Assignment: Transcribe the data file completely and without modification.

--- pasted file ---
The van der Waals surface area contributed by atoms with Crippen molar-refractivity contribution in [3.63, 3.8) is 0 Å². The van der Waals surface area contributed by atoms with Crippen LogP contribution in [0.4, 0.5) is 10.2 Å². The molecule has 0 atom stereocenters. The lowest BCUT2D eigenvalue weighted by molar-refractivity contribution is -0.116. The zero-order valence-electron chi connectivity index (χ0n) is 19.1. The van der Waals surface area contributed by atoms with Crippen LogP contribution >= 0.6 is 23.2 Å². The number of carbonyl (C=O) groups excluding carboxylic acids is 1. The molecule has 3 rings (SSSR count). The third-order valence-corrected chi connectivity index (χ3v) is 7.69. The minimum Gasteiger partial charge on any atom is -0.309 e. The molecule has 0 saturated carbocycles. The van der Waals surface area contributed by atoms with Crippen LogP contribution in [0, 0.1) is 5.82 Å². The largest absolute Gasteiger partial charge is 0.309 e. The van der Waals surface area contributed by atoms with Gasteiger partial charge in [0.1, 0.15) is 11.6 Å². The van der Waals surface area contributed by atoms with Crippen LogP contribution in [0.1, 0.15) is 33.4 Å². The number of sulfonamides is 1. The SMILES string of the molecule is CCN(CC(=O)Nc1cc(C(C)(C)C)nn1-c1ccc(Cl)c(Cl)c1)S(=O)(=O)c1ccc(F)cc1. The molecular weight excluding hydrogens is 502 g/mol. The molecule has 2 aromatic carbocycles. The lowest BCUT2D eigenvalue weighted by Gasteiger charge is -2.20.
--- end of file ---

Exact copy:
The van der Waals surface area contributed by atoms with Crippen molar-refractivity contribution in [3.63, 3.8) is 0 Å². The van der Waals surface area contributed by atoms with Crippen LogP contribution in [0.4, 0.5) is 10.2 Å². The molecule has 0 atom stereocenters. The lowest BCUT2D eigenvalue weighted by molar-refractivity contribution is -0.116. The zero-order valence-electron chi connectivity index (χ0n) is 19.1. The van der Waals surface area contributed by atoms with Crippen LogP contribution >= 0.6 is 23.2 Å². The number of carbonyl (C=O) groups excluding carboxylic acids is 1. The molecule has 3 rings (SSSR count). The third-order valence-corrected chi connectivity index (χ3v) is 7.69. The minimum Gasteiger partial charge on any atom is -0.309 e. The molecule has 0 saturated carbocycles. The van der Waals surface area contributed by atoms with Crippen LogP contribution in [0, 0.1) is 5.82 Å². The largest absolute Gasteiger partial charge is 0.309 e. The van der Waals surface area contributed by atoms with Gasteiger partial charge in [0.1, 0.15) is 11.6 Å². The van der Waals surface area contributed by atoms with Crippen LogP contribution in [0.1, 0.15) is 33.4 Å². The number of sulfonamides is 1. The SMILES string of the molecule is CCN(CC(=O)Nc1cc(C(C)(C)C)nn1-c1ccc(Cl)c(Cl)c1)S(=O)(=O)c1ccc(F)cc1. The molecular weight excluding hydrogens is 502 g/mol. The molecule has 2 aromatic carbocycles. The lowest BCUT2D eigenvalue weighted by Gasteiger charge is -2.20.